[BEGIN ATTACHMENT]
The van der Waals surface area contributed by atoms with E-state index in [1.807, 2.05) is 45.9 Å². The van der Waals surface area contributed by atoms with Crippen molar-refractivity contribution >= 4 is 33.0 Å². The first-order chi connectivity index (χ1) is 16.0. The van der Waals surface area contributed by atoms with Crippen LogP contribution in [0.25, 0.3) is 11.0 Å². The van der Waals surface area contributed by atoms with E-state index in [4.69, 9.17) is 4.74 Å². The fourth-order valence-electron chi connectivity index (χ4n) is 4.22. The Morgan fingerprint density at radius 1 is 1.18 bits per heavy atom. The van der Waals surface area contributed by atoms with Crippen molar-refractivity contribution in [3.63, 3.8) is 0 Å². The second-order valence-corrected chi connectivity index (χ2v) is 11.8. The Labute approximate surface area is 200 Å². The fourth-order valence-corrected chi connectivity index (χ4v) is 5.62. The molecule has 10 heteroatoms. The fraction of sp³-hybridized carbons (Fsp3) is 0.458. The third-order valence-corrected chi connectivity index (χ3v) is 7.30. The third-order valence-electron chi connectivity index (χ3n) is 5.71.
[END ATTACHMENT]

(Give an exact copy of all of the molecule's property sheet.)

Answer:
The van der Waals surface area contributed by atoms with E-state index in [1.807, 2.05) is 45.9 Å². The van der Waals surface area contributed by atoms with Crippen molar-refractivity contribution >= 4 is 33.0 Å². The first-order chi connectivity index (χ1) is 16.0. The van der Waals surface area contributed by atoms with Crippen LogP contribution in [0.25, 0.3) is 11.0 Å². The van der Waals surface area contributed by atoms with E-state index in [4.69, 9.17) is 4.74 Å². The fourth-order valence-electron chi connectivity index (χ4n) is 4.22. The Morgan fingerprint density at radius 1 is 1.18 bits per heavy atom. The van der Waals surface area contributed by atoms with Crippen molar-refractivity contribution in [3.63, 3.8) is 0 Å². The second-order valence-corrected chi connectivity index (χ2v) is 11.8. The Labute approximate surface area is 200 Å². The fourth-order valence-corrected chi connectivity index (χ4v) is 5.62. The molecule has 10 heteroatoms. The fraction of sp³-hybridized carbons (Fsp3) is 0.458. The third-order valence-corrected chi connectivity index (χ3v) is 7.30. The third-order valence-electron chi connectivity index (χ3n) is 5.71.